NULL-extended explicit SV-relation

Of course, besides the usage of NULL in the definition of layers and explicit preferences, it is now possible to apply them in an explicit SV-relation, too. Consequently the SV-relation term now looks like the following:

<SV-relation> ::= 
{
REGULAR
| TRIVIAL
| SV
( {
( { <string-literal> | <number> | NULL } [, <string-literal> | <number> | NULL]* )
| OTHERS
} [,
( { <string-literal> | <number> | NULL } [, <string-literal> | <number> | NULL]* )
| OTHERS
]*)
}

NULL-extended grouping preference

To avoid NULL values for a row value construtor element in a grouped preference, i.e. formally to define a preference the statement AVOID NULL is placed after the desired row value constructor element. In order to facilitate the definition of AVOID NULL for several row value constructor elements, these can be enclosed in brackets followed by the statement AVOID NULL.

If a row value constructor element is equipped with the AVOID NULL statement, a group containing a NULL value in this element will only be considered if the element contains nothing else than NULL values. Otherwise this group is discarded. The same holds for more than one row value constructor element defined to avoid NULL-groups. If for at least one row value constructor element exist other values than NULL, a group containing a NULL value in the corresponding row value constructor element is omitted. But if a row value constructor element is not specified to avoid a NULL-group, it does not affect the selection of groups to be evaluated by the preference.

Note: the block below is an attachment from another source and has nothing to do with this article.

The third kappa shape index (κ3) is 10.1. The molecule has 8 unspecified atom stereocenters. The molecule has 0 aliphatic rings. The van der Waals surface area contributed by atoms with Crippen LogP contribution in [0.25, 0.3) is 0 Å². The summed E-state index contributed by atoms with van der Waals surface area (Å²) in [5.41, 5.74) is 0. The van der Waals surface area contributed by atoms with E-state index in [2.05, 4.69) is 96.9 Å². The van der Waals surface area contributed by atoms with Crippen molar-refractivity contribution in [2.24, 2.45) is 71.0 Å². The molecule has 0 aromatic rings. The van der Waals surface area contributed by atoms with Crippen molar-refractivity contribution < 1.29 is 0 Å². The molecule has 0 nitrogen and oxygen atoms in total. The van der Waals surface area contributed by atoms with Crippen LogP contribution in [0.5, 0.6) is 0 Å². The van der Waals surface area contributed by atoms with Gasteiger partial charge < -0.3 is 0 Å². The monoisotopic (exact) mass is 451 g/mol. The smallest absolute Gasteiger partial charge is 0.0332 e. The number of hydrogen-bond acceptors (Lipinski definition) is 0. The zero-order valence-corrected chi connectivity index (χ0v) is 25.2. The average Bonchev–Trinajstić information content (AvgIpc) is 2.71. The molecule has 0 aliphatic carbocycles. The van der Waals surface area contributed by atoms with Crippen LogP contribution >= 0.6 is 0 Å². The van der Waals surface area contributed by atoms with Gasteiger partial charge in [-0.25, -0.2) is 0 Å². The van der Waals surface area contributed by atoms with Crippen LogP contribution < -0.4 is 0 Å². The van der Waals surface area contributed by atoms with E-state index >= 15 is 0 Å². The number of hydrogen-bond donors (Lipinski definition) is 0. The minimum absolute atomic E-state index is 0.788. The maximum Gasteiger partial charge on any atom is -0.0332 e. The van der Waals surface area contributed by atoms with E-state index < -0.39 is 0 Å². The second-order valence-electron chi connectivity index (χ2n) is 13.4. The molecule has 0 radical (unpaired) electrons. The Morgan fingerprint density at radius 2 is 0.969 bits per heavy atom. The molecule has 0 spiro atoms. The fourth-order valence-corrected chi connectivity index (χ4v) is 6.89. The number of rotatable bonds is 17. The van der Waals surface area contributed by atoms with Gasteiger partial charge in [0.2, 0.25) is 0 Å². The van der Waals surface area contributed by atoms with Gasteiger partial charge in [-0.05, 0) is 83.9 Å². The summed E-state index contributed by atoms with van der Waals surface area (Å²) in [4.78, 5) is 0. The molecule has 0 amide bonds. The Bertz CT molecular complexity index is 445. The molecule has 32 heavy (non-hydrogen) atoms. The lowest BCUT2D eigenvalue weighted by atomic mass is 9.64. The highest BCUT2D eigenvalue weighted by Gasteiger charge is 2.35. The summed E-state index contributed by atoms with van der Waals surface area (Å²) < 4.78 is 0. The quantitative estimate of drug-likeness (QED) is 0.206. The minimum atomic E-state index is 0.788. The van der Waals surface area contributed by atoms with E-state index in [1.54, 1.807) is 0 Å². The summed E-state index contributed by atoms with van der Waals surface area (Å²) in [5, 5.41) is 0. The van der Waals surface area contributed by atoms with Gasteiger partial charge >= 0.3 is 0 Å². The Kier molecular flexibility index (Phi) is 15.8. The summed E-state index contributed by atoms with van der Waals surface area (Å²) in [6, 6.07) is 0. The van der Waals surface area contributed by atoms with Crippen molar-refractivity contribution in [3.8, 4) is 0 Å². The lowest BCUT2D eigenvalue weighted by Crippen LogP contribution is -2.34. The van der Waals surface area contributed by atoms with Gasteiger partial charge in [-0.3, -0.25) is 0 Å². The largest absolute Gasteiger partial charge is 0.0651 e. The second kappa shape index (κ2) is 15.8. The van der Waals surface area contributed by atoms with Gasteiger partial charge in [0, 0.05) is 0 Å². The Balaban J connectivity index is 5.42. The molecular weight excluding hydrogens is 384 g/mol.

The extension of a grouped preference to handle NULL values or rather to avoid NULL values, leads to the following syntax in Preference SQL:

<GROUPING- clause> ::= 
{
<row-value-constructor-element> [ <GROUPING- SV-relation>] [AVOID NULL]
| ( <row-value-constructor-element> [ <GROUPING- SV-relation>] [, <row-value-constructor-element> [ <GROUPING- SV-relation>]]* ) [AVOID NULL]
}
[,
<row-value-constructor-element> [ <GROUPING- SV-relation>] [AVOID NULL]
| ( <row-value-constructor-element> [ <GROUPING- SV-relation>] [, <row-value-constructor-element> [ <GROUPING- SV-relation>]]* ) [AVOID NULL]
]*

Syntactical limitations